To go with the main courses (which were mainly fish dishes), we had ordered a bottle of Sancerre Rouge, which I had never had before. It was served slightly chilled, much like young Beaujolais, but tasted more like a Pinot Noir and was really nice. It had soft notes of red fruit and a refreshing acidity which performed a good balancing act. It was a great, light red wine to accompany the seafood flavors. 7.5/10.

Apricot tart with frangipane

Dessert: Apricot tart with frangipane

Most of the table opted for one of the special desserts of the day, which I believe was an apricot tart of some kind with frangipane. Pascal’s father was a pâtissier, and that helped to explain the high quality of the pastry in this dessert, as well as that present in some of the other dishes we’d had. It was well cooked with just the right texture and thickness. It wasn’t what Mrs. LF had been expecting (she had thought it was a dessert she had fond memories of from Le Spinnaker), but she liked it nonetheless. 6/10.

Dessert: Crispy biscuit, roast apple in a toffee cream, ginger bread ice cream

Dessert: Crispy biscuit, roast apple in a toffee cream, ginger bread ice cream

I was the rebel of the bunch and opted for the caramel apple dessert which was on the menu (how can that combination ever be bad?!). The apples certainly tasted much better than they looked on the plate. They had retained their shape but very were soft and full of toffee flavor. The gingerbread ice cream cut through this Halloween sweetness and the little crispy chip had a nice burnt, bittersweet caramel taste to it, with little accents of pistachio. A satisfying finish to the meal. 7/10.

Petit fours of soft chocolate mousse

Petit fours of soft chocolate mousse

A strong glass of calvados later

After the meal, we were one of the last tables left, and Pascal and Claudine came over to our table to say hello. They offered us a glass of whatever champagne or spirit we wanted on the house, so I figured I’d opt for the local speciality they had first offered, calvados. Now, I fully admit that I am a bit of an amateur and lightweight when it comes to full-on spirits, but I can confidently say this was one strong glass of calvados…I sipped it very slowly for a period of half an hour or so.

Although I couldn’t understand most of what was being said (can you believe I haven’t learned French even though I’m married to a French woman – shame on me!), I did pick up some of it, and got some translation here and there. Pascal seems like a shy but extremely sweet man, and we did manage to communicate regarding the world of restaurants and cooking, to some degree. I was fascinated to learn that his favourite chef is currently Jamie Oliver – he has seen all of his programs (even the school dinner ones) and is a real fan of his approach to food and of what he is trying to do through all of his various projects. I didn’t know they showed his programs with translations in France. He also said that, in his opinion, the UK (London particularly) was currently the center of world gastronomy. He feels there are so many talented chefs in the capital city right now that it is probably one of the most exciting dining cities to be in food-wise. In some ways I agreed, and said we’d be happy to host him and Claudine anytime they wanted to visit. So hopefully I can update you on that if such a visit ever transpires.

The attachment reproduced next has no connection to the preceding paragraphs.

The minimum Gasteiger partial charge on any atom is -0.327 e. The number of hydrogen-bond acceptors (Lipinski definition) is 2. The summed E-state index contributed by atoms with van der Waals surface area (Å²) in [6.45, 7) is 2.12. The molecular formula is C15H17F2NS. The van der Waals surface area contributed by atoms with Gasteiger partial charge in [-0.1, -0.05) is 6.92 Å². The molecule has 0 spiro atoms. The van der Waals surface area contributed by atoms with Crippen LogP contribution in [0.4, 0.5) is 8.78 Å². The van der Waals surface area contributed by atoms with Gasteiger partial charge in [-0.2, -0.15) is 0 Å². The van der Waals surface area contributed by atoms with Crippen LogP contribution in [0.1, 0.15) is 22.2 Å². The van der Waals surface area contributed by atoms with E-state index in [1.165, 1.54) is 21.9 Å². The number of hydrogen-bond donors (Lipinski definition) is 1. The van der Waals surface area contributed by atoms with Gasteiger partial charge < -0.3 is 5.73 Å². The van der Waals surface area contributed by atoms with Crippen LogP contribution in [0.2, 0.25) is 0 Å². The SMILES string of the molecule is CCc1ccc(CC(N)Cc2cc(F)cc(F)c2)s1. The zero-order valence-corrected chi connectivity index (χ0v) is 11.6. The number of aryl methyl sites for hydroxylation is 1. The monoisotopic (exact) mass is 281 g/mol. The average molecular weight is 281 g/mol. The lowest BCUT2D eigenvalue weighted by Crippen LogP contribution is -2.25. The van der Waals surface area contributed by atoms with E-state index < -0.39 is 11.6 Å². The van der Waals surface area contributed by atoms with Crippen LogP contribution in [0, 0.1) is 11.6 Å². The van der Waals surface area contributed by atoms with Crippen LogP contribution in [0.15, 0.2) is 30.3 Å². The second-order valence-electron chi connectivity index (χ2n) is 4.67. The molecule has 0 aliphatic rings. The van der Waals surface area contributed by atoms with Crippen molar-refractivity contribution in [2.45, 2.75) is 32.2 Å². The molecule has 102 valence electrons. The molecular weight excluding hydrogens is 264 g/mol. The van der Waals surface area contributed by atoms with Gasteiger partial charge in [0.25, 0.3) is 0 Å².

After this relaxing chat, we piled back into my brother in-laws car, and slowly zig-zagged our way back to their house down the deserted country back roads. A lovely evening, and I was ready for bed.

The nitty gritty

The food had been very good overall: simple but confidently and precisely cooked. Keeping in mind that it is located in a small town outside of Caen, and that its patrons are not the same as you would find in Paris or even Deauville, it is a high standard of food for the area which I think represents very good value for money (at €34 for the 3-course menu). Pascal had been a consistent 1 Star Michelin chef at his previous restaurant, and you definitely see flares of his skill and attention to detail in some of the dishes. The restaurant was full and had a nice but quiet buzz to it. The service was okay, although there were only a couple of waiters handling the whole restaurant, which meant we sometimes poured our own wine, but it was no big deal. If you ever happen to be in the area, it would definitely be a nice place to have a lazy lunch or a leisurely summer evening meal.


Ambience: 7/10

Service: 6/10

Food: 7/10

Wine List: 6/10 (not a long list, but well selected producers)

Wine Selected: 7/10 (the Sancerre Rouge was new for me and fit the bill)

For more about my rating scale, click here.

*Note: I have only dined at L’Espérance once, though Mrs. LF has dined there twice and knows the chef.*